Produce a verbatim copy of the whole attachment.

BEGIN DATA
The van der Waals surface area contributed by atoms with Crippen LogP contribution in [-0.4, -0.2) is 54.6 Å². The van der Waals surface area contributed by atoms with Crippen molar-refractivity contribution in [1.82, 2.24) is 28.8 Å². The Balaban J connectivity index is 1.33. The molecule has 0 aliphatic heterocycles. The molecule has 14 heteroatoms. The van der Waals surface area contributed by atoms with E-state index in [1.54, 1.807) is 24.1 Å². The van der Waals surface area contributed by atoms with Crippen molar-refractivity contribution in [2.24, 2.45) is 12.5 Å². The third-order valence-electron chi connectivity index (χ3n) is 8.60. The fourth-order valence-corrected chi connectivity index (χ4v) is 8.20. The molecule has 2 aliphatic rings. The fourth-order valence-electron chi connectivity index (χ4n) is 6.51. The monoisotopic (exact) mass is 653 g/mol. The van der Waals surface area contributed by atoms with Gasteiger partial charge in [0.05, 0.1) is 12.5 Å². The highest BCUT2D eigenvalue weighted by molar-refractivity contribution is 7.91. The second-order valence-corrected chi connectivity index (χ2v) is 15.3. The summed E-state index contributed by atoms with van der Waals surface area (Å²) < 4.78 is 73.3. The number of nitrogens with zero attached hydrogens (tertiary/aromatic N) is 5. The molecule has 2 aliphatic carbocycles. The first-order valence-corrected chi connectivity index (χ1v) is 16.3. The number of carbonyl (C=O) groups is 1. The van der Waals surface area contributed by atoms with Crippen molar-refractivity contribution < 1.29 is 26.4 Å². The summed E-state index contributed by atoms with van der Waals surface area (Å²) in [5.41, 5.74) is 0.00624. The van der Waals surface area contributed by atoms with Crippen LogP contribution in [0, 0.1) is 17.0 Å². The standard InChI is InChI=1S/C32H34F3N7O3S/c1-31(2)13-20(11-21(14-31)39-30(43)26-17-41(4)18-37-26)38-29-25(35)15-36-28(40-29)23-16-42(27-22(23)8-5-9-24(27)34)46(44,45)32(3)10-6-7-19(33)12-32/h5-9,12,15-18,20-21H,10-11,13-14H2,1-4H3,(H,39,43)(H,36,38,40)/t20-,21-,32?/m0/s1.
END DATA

The van der Waals surface area contributed by atoms with Crippen LogP contribution in [-0.4, -0.2) is 54.6 Å². The van der Waals surface area contributed by atoms with Crippen molar-refractivity contribution in [1.82, 2.24) is 28.8 Å². The Balaban J connectivity index is 1.33. The molecule has 0 aliphatic heterocycles. The molecule has 14 heteroatoms. The van der Waals surface area contributed by atoms with E-state index in [1.54, 1.807) is 24.1 Å². The van der Waals surface area contributed by atoms with Crippen molar-refractivity contribution in [2.24, 2.45) is 12.5 Å². The third-order valence-electron chi connectivity index (χ3n) is 8.60. The fourth-order valence-corrected chi connectivity index (χ4v) is 8.20. The molecule has 2 aliphatic rings. The fourth-order valence-electron chi connectivity index (χ4n) is 6.51. The monoisotopic (exact) mass is 653 g/mol. The van der Waals surface area contributed by atoms with Gasteiger partial charge in [0.05, 0.1) is 12.5 Å². The highest BCUT2D eigenvalue weighted by molar-refractivity contribution is 7.91. The second-order valence-corrected chi connectivity index (χ2v) is 15.3. The summed E-state index contributed by atoms with van der Waals surface area (Å²) < 4.78 is 73.3. The number of nitrogens with zero attached hydrogens (tertiary/aromatic N) is 5. The molecule has 2 aliphatic carbocycles. The first-order valence-corrected chi connectivity index (χ1v) is 16.3. The number of carbonyl (C=O) groups is 1. The van der Waals surface area contributed by atoms with Crippen molar-refractivity contribution < 1.29 is 26.4 Å². The summed E-state index contributed by atoms with van der Waals surface area (Å²) in [5.41, 5.74) is 0.00624. The van der Waals surface area contributed by atoms with Crippen LogP contribution in [0, 0.1) is 17.0 Å². The standard InChI is InChI=1S/C32H34F3N7O3S/c1-31(2)13-20(11-21(14-31)39-30(43)26-17-41(4)18-37-26)38-29-25(35)15-36-28(40-29)23-16-42(27-22(23)8-5-9-24(27)34)46(44,45)32(3)10-6-7-19(33)12-32/h5-9,12,15-18,20-21H,10-11,13-14H2,1-4H3,(H,39,43)(H,36,38,40)/t20-,21-,32?/m0/s1.